- This event has passed.
2021 Southeast Regional Conference of the Association for Asian Studies
January 15, 2021 @ 7:00 pm - 9:00 pm
An event every day that begins at 8:30 am, repeating until January 16, 2021
|7:00PM – 9:00PM||
Welcoming remarks from the Institutional Hosts Profs. Ji-Yeon Jo and Morgan Pitelka
Address by the President of SEC-AAS Prof. Joshua Howard
Report by the Representative to Council of Conferences Prof. Catherine Phipps
Overview of Education about Asia and Key Issues in Asian Studies Prof. Lucien Ellington
Performance Haoli Lin, Violinist, followed by Q&A
Keynote Address by the President of the Association for Asian Studies “Global Asias: Moving Beyond Spatialized Identities” Prof. Christine R. Yano
Announcements about the conference format by the Institutional Hosts
|Time||Session A||Session B||Session C||Session D||Session E||Session F|
|8:30AM – 10:00AM|
|Gavin James Campbell Doshisha University Jan Bardsley University of North Carolina at Chapel Hill Jennifer Prough Valparaiso University Rebecca Copeland Washington University in St. Louis||Norman Rothschild University of North Florida Xiaolin Duan North Carolina State University Xiaofei Li Beijing Institute of Graphic||Helen Kaibara Jacksonville State University Jarrod Brown Berea College Jerski Jarzen Duria Central Luzon State University||Jera Lego Independent Scholar Minjee Lee Yonsei University Yanghee Kim Kennesaw State University||Ekaterina Serbina Institute of Far Eastern Studies of the Russian Academy of Science Fangyuan Liu University of Cambridge James Masterson and Jingwen Wu Morehead State University||Eric Henry University of North at Chapel Hill Huaiyu Wang Georgia College & State University Stephan Kory University of Florida|
|10:15AM – 11:45AM||K-12 Outreach Panel on Migration in/from/around Asia: Expert Panel||Education, Press, and Poets: Chinese-Western Cultural Interactions in the 19th and 20th Centuries||Transnational China||Issues in Modern and Contemporary Korea||Rethinking Traditional Art Forms||Chinese Genre Fiction|
|Venkat Dhulipala University of North Carolina at Wilmington Xue Lan Rong University of North Carolina at Chapel Hill Cindy Ring Ruble CBF||Dan Du University of North Carolina at Charlotte Guolin Yi Arkansas Tech Univeristy Shuhua Fan University of Scranton Yunxiang Gao Ryerson University||Cancelled due to speaker withdrawals; Chengwei Chen (Duke University) has been moved to “Cross-Border Economic Connections” on Sunday at 10:15″||Marcy Tanter Tarleton State University Michael Seth James Madison University Young Jung George Mason University||Afroz Taj University of North Carolina at Chapel Hill Madeline Kujabi Berea College Paulo Brito University of Toronto||Min Wang Washington University in St.Louis Paul Foster Georgia Tech Yan Dong University of Arizona|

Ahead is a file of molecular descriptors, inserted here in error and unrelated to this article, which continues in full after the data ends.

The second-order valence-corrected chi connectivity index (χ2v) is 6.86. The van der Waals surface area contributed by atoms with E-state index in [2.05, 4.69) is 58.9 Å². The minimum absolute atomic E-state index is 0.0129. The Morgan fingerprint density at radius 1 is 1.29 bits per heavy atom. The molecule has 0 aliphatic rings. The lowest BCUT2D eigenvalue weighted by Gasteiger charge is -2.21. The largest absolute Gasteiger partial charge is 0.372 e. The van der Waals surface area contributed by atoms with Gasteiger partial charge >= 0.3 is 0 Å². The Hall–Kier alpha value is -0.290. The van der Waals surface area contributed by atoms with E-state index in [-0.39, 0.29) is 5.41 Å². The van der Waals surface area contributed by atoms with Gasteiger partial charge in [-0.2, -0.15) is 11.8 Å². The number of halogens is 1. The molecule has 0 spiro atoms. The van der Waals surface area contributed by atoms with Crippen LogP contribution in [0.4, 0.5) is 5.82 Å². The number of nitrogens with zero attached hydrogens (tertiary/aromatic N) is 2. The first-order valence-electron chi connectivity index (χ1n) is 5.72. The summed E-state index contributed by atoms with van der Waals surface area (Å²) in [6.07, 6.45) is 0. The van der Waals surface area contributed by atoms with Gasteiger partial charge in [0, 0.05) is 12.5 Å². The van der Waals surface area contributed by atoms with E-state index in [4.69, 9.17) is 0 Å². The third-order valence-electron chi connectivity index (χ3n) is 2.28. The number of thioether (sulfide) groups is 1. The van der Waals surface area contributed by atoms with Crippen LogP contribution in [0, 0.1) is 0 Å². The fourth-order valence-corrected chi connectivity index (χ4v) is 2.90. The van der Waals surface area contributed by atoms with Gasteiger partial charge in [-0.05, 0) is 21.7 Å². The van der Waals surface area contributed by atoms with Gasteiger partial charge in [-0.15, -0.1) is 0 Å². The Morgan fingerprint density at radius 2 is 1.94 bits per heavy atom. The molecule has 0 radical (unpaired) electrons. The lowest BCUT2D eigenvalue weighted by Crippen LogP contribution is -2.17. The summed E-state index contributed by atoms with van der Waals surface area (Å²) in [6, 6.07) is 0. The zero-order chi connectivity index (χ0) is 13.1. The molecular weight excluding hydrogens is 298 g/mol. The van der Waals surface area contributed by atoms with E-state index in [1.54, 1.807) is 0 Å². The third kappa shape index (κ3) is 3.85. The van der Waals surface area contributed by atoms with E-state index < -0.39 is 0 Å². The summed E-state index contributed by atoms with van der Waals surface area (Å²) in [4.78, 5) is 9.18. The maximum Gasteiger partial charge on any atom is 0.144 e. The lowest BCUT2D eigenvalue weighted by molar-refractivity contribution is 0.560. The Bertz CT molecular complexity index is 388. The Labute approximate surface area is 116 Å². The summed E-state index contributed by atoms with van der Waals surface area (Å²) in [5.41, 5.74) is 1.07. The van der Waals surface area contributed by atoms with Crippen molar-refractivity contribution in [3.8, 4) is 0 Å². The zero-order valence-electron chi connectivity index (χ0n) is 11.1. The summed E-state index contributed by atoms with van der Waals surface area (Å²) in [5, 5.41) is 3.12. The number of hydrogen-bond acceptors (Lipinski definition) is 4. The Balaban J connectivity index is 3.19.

|12:45PM – 2:15PM||K-12 Outreach Panel on Migration in/from/around Asia: Teaching Resources||Markets and Food in Contemporary China||China on Stage||Imperial Japan and East Asia||Party, Press and Petitions: Redefining Worker Rights and Revolution in Mauritius, India, and China|
|Kevin W. Fogg University of North Carolina at Chapel Hill||Megan Tracy James Madison University Tiffany Y. Tsai The Citadel, The Military College of South Carolina Yuchen Yan Duke University||Karin Myhre University of Georgia Kin-Yan Szeto Appalachian State University Liang Luo University of Kentucky||Annika A. Culver Florida State University Camelia Nakagawara Independent Scholar Min Koo Choi Georgetown University||Andrew Sartori New York University Yoshina Hurgobin Kennesaw State University William F. Kuracina Texas A&M University-Commerce Joshua Howard University of Mississippi|
|2:30PM – 4:00PM||Spaces in Between: Methodological Approaches to the Sino-Viet Borderlands||Issues in Contemporary Japan||The State and Contested Identity in South Asia||Work Cultures in Asia|
|Christian Lentz University of North Carolina at Chapel Hill James Anderson University of North Carolina at Greensboro Kate Baldanza Penn State University||Anri Yasuda University of Virginia Elizabeth Miles Kennesaw State University Joel Campbell Troy University||Deepa Nair Carnegie Mellon University John Caldwell University of North Carolina at Chapel Hill Swakshadip Sarkar University of Bristol||Dongling Zhang Webster University Yang Cao University of North Carolina at Charlotte Yuxin Ma University of Louisville|